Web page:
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Art of Reading




Admission requirements


Course description

This course offers students a foundation in literary studies, and as such introduces them to the Arts, Literature and Philosophy track of the Human Diversity major. Each thematic section focuses on two distinct literary periods: a more distant one, and its rediscovery at a later date.

Blocks 1+4, Section A, Dr. Ksenia Robbe:
Romantic (Re)Visions: Enlightenment, Revolutions and their Postcolonial Afterlives

In this section, we will focus on the turbulent period between 1780 and 1830 – the aftermath of the American War of Independence, the time of the French Revolution, rapid industrialization in Britain, escalating debates about ‘the rights of man’ and the emergence of the ‘public sphere’. Known as the age of Romanticism, this period combined Enlightenment rationalism and romantic rebellion, sentimentalism and mysticism, libertarianism and liberalism. One of the paradoxes was the rise of imperialism against the backdrop of abolitionist and anti-colonial movements. In the 20th century, when these movements took concrete shape across the world, romantic sensibilities reappeared in literary fiction and non-fictional writing, reviving and revising Eurocentric biases of earlier revolutions, resurrecting and defying romantic heroes.

We will approach the complexities of the Romantic age through texts written by political thinkers, travel and autobiographical writing, poetry and popular fiction of the time. The 20th-century readings will include CLR James’ The Black Jacobins (1938), an account of the Haitian Revolution, Arundathi Roy’s The God of Small Things (1997), employing elements of ‘the gothic’ to speak about revolution and reaction in India, and JM Coetzee’s Disgrace (2000), a novel that shows the underside of romantic narratives in post-apartheid South Africa.

Edmund Burke, Reflections on the Revolution in France (excerpt)
Thomas Paine, Rights of Man (excerpt)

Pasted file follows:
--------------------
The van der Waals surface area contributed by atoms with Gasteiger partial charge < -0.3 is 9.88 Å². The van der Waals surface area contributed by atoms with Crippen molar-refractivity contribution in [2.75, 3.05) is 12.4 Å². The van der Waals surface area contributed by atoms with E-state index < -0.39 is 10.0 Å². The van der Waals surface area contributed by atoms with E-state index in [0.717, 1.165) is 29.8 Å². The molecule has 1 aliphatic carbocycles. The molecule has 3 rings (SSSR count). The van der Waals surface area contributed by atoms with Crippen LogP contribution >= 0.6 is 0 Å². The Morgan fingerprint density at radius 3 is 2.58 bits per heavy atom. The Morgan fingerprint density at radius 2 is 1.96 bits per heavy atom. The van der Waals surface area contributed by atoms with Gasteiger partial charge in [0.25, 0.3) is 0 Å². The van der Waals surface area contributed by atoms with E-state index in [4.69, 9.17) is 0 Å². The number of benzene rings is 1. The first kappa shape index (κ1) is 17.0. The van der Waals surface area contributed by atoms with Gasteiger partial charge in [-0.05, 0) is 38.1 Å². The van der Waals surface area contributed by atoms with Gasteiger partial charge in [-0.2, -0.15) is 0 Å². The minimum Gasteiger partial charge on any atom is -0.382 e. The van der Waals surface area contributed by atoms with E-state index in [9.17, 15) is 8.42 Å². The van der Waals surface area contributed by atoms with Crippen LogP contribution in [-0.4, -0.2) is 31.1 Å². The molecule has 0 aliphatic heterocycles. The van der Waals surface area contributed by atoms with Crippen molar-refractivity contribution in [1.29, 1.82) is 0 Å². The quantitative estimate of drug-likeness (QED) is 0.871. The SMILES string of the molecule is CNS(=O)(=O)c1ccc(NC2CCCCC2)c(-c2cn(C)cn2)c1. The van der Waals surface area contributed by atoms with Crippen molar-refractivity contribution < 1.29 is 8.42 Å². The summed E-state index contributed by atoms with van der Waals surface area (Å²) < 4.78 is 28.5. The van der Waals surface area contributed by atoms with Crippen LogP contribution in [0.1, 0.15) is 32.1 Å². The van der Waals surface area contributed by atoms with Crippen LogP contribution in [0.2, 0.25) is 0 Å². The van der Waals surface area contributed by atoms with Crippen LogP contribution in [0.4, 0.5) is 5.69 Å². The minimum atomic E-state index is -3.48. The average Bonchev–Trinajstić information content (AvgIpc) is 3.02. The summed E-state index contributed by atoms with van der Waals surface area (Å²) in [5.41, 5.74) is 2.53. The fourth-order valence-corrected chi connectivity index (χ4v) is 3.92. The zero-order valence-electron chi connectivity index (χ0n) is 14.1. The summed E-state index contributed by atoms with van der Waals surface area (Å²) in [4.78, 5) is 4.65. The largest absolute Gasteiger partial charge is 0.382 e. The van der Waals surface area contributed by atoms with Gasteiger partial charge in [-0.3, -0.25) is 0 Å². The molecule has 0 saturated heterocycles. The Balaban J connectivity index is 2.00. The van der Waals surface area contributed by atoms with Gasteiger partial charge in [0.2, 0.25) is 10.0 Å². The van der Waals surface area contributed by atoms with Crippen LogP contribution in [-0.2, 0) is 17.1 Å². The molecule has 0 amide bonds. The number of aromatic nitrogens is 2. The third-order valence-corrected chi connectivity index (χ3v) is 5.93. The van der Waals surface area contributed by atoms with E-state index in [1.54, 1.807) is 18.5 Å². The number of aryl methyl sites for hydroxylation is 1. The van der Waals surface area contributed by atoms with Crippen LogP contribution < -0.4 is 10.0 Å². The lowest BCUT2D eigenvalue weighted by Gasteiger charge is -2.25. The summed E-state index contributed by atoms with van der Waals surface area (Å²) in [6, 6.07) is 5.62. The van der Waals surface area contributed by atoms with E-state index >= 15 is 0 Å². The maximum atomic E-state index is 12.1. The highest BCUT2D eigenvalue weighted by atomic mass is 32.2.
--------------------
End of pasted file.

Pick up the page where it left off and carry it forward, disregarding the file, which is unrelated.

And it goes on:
Olaudah Equiano, The Interesting Narrative of the Life of Olaudah Equiano (excerpt)
George Gordon Byron, Childe Harold’s Pilgrimage (excerpts)
Mary Shelley, Frankenstein (excerpts)
CLR James, The Black Jacobins (excerpts)
Arundathi Roy, The God of Small Things
JM Coetzee, Disgrace

All the 18-19th century texts as well as CLR James’ book are available online at the Project Gutenberg website ( It is recommended that students read Arundathi Roy’s and JM Coetzee’s novels prior to the beginning of the course.

Block 3, Section B, Dr. Anna Dlabacova
Medieval literature and the Middle Ages in the Modern Era

This course introduces students to textual and reading cultures of the medieval period and to the ‘construction’ of the Middle Ages and the reception of its literary works in the Modern era. After a general introduction on aspects of medieval cultures of reading, its textual culture, and the introduction of print in the fifteenth century, we will consider a number of (literary) works from the high and late medieval period (c. 1100-1550) representing a variety of spheres and domains in which texts and reading were of prominent importance: the court and courtly love, didactic settings and intellectual life, the upcoming cities and their middle classes, and religion and mysticism.

On the one hand, we will read and discuss (excerpts from) significant medieval texts which circulated throughout Europe, including the Roman de la Rose, Reynard the Fox, Chaucer’s Canterbury Tales, Dante’s Divine Comedy, and the anonymous Everyman, but also less well-known texts such as the Letters written by the mystic author Hadewijch, the Visio Tnugdali [The Vision of Tundale], and the Livre de Sidrac le philosophe [Book of Sidrac the philosopher; Sidrak and Bokkus]. On the other hand, we will consider modern historiographical works, representing twentieth century constructions of the Middle Ages and interpretations of medieval literature. We will also consider a modern literary (re)interpretation of medieval themes, namely Philip Roth’s Everyman. Reading Roth’s novel and (excerpts from) works such as Huizinga’s The Waning of the Middle Ages, C.S. Lewis’ The Discarded Image, and more recent texts we will discuss the challenging and changing task of interpreting works from a distant and multifaceted period and their current cultural and societal relevance.

In addition to familiarizing students with prominent literary works and modes of thought of the Middle Ages, the course introduces students to important themes in literary and medieval studies, such as historical context and the role of text and literature in societies. Students will get acquainted with various modes of communication and genres, including the romance, letters, dialogue, and drama. Periodization is an important aspect: students will learn how a period (i.e. the Middle Ages) can be constructed and interpreted (reception). Additionally, they will gain some insight into medieval textual culture, the effect of the introduction of the printing press and the relevant historiographical debates. Through practice they will get acquainted with methods of analysis (close reading) of literary works and they will engage in critically reading and interpreting scholarly works and establishing their value and position within scholarly debate.

Books to be purchased beforehand:

  • Philip Roth, Everyman